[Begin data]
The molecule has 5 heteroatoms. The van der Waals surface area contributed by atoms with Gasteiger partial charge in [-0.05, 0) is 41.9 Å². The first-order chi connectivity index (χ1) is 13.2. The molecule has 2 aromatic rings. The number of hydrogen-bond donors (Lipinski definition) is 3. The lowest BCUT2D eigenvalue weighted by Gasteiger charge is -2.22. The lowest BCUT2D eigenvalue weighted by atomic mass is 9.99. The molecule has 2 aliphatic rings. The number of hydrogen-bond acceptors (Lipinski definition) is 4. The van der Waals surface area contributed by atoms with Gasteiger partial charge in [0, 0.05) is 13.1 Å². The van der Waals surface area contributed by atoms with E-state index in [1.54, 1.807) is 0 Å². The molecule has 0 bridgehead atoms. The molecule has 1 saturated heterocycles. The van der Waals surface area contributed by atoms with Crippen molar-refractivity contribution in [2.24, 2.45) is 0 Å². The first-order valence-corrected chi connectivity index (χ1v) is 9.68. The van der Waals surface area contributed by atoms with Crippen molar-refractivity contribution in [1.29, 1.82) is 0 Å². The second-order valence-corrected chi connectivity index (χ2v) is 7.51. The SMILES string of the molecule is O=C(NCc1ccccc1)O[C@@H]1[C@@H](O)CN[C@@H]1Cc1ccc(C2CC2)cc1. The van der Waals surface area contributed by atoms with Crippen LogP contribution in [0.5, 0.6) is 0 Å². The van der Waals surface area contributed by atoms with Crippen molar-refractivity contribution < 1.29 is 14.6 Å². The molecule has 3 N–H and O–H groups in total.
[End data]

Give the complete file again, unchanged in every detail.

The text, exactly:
The molecule has 5 heteroatoms. The van der Waals surface area contributed by atoms with Gasteiger partial charge in [-0.05, 0) is 41.9 Å². The first-order chi connectivity index (χ1) is 13.2. The molecule has 2 aromatic rings. The number of hydrogen-bond donors (Lipinski definition) is 3. The lowest BCUT2D eigenvalue weighted by Gasteiger charge is -2.22. The lowest BCUT2D eigenvalue weighted by atomic mass is 9.99. The molecule has 2 aliphatic rings. The number of hydrogen-bond acceptors (Lipinski definition) is 4. The van der Waals surface area contributed by atoms with Gasteiger partial charge in [0, 0.05) is 13.1 Å². The van der Waals surface area contributed by atoms with E-state index in [1.54, 1.807) is 0 Å². The molecule has 0 bridgehead atoms. The molecule has 1 saturated heterocycles. The van der Waals surface area contributed by atoms with Crippen molar-refractivity contribution in [2.24, 2.45) is 0 Å². The first-order valence-corrected chi connectivity index (χ1v) is 9.68. The van der Waals surface area contributed by atoms with Crippen molar-refractivity contribution in [1.29, 1.82) is 0 Å². The second-order valence-corrected chi connectivity index (χ2v) is 7.51. The SMILES string of the molecule is O=C(NCc1ccccc1)O[C@@H]1[C@@H](O)CN[C@@H]1Cc1ccc(C2CC2)cc1. The van der Waals surface area contributed by atoms with Crippen LogP contribution in [0.5, 0.6) is 0 Å². The van der Waals surface area contributed by atoms with Crippen molar-refractivity contribution < 1.29 is 14.6 Å². The molecule has 3 N–H and O–H groups in total.